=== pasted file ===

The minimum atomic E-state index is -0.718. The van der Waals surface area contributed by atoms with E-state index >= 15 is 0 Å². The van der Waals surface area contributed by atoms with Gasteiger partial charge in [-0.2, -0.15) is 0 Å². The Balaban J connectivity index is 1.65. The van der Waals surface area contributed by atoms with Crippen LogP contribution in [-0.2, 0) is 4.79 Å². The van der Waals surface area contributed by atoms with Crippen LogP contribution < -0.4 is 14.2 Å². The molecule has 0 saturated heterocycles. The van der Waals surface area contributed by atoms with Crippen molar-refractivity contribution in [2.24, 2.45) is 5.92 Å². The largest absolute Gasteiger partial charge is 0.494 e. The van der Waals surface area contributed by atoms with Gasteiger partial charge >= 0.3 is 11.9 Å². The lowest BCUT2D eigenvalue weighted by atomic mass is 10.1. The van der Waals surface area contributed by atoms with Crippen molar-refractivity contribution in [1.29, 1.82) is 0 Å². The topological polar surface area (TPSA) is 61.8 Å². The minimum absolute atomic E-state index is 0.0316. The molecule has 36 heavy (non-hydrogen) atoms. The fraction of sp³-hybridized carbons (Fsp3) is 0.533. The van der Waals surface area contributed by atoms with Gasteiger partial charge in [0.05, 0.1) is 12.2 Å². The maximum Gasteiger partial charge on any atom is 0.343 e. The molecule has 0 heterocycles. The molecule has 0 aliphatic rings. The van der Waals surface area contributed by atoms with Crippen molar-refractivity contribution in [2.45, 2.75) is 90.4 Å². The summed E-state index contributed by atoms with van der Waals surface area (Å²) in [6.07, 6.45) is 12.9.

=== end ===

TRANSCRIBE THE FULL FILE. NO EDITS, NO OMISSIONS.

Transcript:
The minimum atomic E-state index is -0.718. The van der Waals surface area contributed by atoms with E-state index >= 15 is 0 Å². The van der Waals surface area contributed by atoms with Gasteiger partial charge in [-0.2, -0.15) is 0 Å². The Balaban J connectivity index is 1.65. The van der Waals surface area contributed by atoms with Crippen LogP contribution in [-0.2, 0) is 4.79 Å². The van der Waals surface area contributed by atoms with Crippen LogP contribution < -0.4 is 14.2 Å². The molecule has 0 saturated heterocycles. The van der Waals surface area contributed by atoms with Crippen molar-refractivity contribution in [2.24, 2.45) is 5.92 Å². The largest absolute Gasteiger partial charge is 0.494 e. The van der Waals surface area contributed by atoms with Gasteiger partial charge >= 0.3 is 11.9 Å². The lowest BCUT2D eigenvalue weighted by atomic mass is 10.1. The van der Waals surface area contributed by atoms with Crippen molar-refractivity contribution in [1.29, 1.82) is 0 Å². The topological polar surface area (TPSA) is 61.8 Å². The minimum absolute atomic E-state index is 0.0316. The molecule has 36 heavy (non-hydrogen) atoms. The fraction of sp³-hybridized carbons (Fsp3) is 0.533. The van der Waals surface area contributed by atoms with Gasteiger partial charge in [0.05, 0.1) is 12.2 Å². The maximum Gasteiger partial charge on any atom is 0.343 e. The molecule has 0 heterocycles. The molecule has 0 aliphatic rings. The van der Waals surface area contributed by atoms with Crippen molar-refractivity contribution in [2.45, 2.75) is 90.4 Å². The summed E-state index contributed by atoms with van der Waals surface area (Å²) in [6.07, 6.45) is 12.9.